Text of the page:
To end the story about blitz on a positive note, let me share with you a game from the 1st World Mind Sports Games in 2008 where our Russian team won gold. One day before the tournament I felt my shape was not good enough, and decided to play a training blitz match online against my second IM Vlad Akselrod. Initially I lost a few games, but then got angry (in the sports sense) and struck back. As a result, I was prepared well enough to win all 11 games the next day and score a nearly 3000 performance against a rather strong field (see the table):

Final Ranking after 11 Rounds

Name Rtg Team Pts. Games % Bo. Rp
1 RUS WGM Pogonina Natalija 2474 Russia 11,0 11 100,0 2 2941
2 VIE WFM Pham Le Thao Nguyen 2304 Vietnam 9,5 11 86,4 2 2547
3 RUS WFM Gunina Valentina 2381 Russia 9,5 11 86,4 3 2525
4 MGL WIM Anhchimeg Bayanmonh 2146 Mongolia 9,5 11 86,4 3 2490
5 RUS GM Kosteniuk Alexandra 2525 Russia 8,5 11 77,3 1 2486
6 CHN WGM Ruan Lufei 2496 China 8,0 8 100,0 4 2855
7 CHN WGM Huang Qian 2430 China 8,0 9 88,9 3 2591
8 CHN WGM Hou Yifan 2578 China 8,0 10 80,0 1 2563
9 HUN WGM Gara Anita 2312 Hungary 8,0 11 72,7 2 2463
10 IND IM Harika Dronavalli 2462 India 8,0 11 72,7 2 2454
11 UKR WGM Zdebskaja Natalia 2419 Ukraine 8,0 11 72,7 2 2411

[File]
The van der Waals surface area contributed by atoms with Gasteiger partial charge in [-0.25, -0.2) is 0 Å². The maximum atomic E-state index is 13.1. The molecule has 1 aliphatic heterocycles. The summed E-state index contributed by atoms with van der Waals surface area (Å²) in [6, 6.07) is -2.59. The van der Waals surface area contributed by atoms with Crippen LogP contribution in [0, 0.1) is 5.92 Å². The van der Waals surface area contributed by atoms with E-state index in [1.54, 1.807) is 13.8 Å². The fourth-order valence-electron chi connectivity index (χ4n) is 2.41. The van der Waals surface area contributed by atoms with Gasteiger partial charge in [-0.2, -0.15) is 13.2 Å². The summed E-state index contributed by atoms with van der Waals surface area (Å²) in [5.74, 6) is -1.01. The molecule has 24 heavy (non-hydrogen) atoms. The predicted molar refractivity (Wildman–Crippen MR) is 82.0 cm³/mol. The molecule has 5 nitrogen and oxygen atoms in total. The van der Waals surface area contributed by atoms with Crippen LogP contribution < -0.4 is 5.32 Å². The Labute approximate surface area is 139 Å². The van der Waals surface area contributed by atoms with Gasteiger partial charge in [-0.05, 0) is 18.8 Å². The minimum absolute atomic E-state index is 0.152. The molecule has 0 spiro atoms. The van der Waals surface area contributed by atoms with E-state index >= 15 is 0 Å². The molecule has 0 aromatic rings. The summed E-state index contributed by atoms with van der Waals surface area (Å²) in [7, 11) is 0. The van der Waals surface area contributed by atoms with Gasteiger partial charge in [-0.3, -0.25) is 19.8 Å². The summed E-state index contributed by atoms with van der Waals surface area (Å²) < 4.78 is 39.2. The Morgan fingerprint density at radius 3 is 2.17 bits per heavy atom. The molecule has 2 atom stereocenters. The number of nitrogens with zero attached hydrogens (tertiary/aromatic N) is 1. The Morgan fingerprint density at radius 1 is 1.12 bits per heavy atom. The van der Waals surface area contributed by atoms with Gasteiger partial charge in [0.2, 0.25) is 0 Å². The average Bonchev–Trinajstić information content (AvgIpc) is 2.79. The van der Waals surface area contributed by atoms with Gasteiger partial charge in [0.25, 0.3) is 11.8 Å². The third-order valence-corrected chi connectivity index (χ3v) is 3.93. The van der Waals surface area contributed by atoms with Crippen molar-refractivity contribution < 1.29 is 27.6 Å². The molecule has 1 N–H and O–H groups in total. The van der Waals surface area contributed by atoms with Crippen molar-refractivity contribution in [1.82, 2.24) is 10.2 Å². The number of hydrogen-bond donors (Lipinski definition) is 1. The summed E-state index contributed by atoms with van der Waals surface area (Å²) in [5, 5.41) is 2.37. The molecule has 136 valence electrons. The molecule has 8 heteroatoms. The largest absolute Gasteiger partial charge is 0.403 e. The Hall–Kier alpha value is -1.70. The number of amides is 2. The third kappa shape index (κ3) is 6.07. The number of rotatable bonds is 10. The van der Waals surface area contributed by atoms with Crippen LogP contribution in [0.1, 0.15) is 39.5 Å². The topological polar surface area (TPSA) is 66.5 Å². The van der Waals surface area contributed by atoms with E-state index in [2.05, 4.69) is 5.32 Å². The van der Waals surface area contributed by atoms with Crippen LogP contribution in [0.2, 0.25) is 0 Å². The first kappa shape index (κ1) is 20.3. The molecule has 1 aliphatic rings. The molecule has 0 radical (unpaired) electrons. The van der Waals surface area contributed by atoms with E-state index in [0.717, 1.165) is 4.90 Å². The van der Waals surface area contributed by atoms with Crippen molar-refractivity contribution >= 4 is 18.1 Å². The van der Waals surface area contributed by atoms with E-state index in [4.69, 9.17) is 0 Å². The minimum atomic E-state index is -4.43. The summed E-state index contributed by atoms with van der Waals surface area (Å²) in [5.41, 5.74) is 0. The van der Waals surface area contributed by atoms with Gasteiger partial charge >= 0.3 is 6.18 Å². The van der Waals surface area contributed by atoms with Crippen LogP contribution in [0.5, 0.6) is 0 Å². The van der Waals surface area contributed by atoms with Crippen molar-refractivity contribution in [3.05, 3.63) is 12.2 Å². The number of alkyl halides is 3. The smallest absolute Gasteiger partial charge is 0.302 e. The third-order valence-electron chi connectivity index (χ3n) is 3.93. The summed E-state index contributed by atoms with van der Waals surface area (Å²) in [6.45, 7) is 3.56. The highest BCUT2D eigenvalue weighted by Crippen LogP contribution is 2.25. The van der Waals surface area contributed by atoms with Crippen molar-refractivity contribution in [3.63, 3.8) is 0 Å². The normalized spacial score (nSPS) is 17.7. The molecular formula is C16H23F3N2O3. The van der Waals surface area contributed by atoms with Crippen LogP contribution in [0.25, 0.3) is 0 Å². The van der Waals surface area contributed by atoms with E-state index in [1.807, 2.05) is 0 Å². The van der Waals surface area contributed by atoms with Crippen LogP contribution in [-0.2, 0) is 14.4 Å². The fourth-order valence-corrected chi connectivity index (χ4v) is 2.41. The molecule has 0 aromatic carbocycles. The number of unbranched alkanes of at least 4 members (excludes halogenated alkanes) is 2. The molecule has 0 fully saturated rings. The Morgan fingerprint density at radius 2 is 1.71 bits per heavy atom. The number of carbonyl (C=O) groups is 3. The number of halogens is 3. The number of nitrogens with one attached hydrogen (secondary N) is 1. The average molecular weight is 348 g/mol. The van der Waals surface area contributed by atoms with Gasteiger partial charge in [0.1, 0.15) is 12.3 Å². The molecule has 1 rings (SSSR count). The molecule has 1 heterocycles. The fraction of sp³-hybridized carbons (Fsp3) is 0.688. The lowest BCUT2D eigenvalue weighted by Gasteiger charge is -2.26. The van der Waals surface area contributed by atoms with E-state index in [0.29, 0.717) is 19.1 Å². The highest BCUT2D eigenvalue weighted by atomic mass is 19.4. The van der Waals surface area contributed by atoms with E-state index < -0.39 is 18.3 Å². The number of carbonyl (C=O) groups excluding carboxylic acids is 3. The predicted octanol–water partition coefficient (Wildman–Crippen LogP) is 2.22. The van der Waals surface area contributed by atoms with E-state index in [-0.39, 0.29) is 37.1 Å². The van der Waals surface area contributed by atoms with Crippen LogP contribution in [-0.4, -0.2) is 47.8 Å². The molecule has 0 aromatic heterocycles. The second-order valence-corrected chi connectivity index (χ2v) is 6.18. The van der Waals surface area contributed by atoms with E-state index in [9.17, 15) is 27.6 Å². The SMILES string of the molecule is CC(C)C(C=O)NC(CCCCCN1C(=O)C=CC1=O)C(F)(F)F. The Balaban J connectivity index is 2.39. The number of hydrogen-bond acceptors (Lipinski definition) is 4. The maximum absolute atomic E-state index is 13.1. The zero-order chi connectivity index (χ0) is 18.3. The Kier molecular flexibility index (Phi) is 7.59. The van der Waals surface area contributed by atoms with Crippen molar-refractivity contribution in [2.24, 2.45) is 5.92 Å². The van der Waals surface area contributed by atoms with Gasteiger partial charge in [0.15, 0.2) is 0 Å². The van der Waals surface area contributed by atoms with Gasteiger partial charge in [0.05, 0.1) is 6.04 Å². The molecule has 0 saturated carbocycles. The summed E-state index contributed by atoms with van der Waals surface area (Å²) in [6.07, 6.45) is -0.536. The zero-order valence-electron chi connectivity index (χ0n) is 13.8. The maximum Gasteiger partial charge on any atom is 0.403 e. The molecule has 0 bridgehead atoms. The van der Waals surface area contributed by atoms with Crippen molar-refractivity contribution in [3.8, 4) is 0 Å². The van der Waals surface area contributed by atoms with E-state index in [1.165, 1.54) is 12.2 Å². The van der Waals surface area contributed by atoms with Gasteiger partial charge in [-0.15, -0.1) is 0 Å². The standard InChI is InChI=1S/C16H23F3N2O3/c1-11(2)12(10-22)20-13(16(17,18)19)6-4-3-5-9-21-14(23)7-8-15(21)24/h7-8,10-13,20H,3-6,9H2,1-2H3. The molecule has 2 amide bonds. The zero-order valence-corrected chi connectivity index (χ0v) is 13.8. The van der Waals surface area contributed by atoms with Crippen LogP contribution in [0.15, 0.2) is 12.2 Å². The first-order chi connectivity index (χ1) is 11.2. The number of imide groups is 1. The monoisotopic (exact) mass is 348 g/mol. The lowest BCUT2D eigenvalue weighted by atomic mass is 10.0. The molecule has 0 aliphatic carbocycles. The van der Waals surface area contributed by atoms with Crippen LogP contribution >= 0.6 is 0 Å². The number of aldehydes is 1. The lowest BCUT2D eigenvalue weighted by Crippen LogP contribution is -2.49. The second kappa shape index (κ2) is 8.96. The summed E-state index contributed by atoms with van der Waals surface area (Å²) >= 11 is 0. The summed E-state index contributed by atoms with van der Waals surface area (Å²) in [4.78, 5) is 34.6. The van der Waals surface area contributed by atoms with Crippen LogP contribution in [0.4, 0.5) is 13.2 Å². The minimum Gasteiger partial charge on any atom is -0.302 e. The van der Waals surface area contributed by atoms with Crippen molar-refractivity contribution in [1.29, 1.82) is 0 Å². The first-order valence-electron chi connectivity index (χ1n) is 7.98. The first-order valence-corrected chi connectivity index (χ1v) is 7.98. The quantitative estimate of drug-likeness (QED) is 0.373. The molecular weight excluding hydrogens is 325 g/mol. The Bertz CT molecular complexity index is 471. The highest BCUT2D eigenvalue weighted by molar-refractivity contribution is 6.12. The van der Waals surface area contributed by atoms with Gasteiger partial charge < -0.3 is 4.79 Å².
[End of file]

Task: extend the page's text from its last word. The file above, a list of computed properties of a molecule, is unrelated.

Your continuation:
12 ENG IM Houska Jovanka 2399 England 7,5 10 75,0 1 2337
13 SWE WIM Andersson Christin 2132 Sweden 7,5 10 75,0 2 2321
14 AUS IM Berezina Irina 2252 Australia 7,5 11 68,2 1 2431
15 BLR WIM Azarova Nadezhda 2308 Belarus 7,5 11 68,2 1 2338
16 CHN GM Zhao Xue 2518 China 7,0 9 77,8 1 2511
17 PHI
Cua Sherily 2143 Philippines 7,0 10 70,0 1 2406
18 IND IM Tania Sachdev 2425 India 7,0 11 63,6 1 2390
19 IRI WIM Pourkashiyan Atousa 2241 Iran 7,0 11 63,6 2 2268
20 ITA
Panella Fiammetta 2004 Italy 6,5 9 72,2 3 2118

The full tournament table is available here  

Here is one of the games I played at the event against WIM Arianne Caoili (more known for being Levon Aronian’s girlfriend and a notable person in chess beauty contests):


Good luck in your blitz games! Wink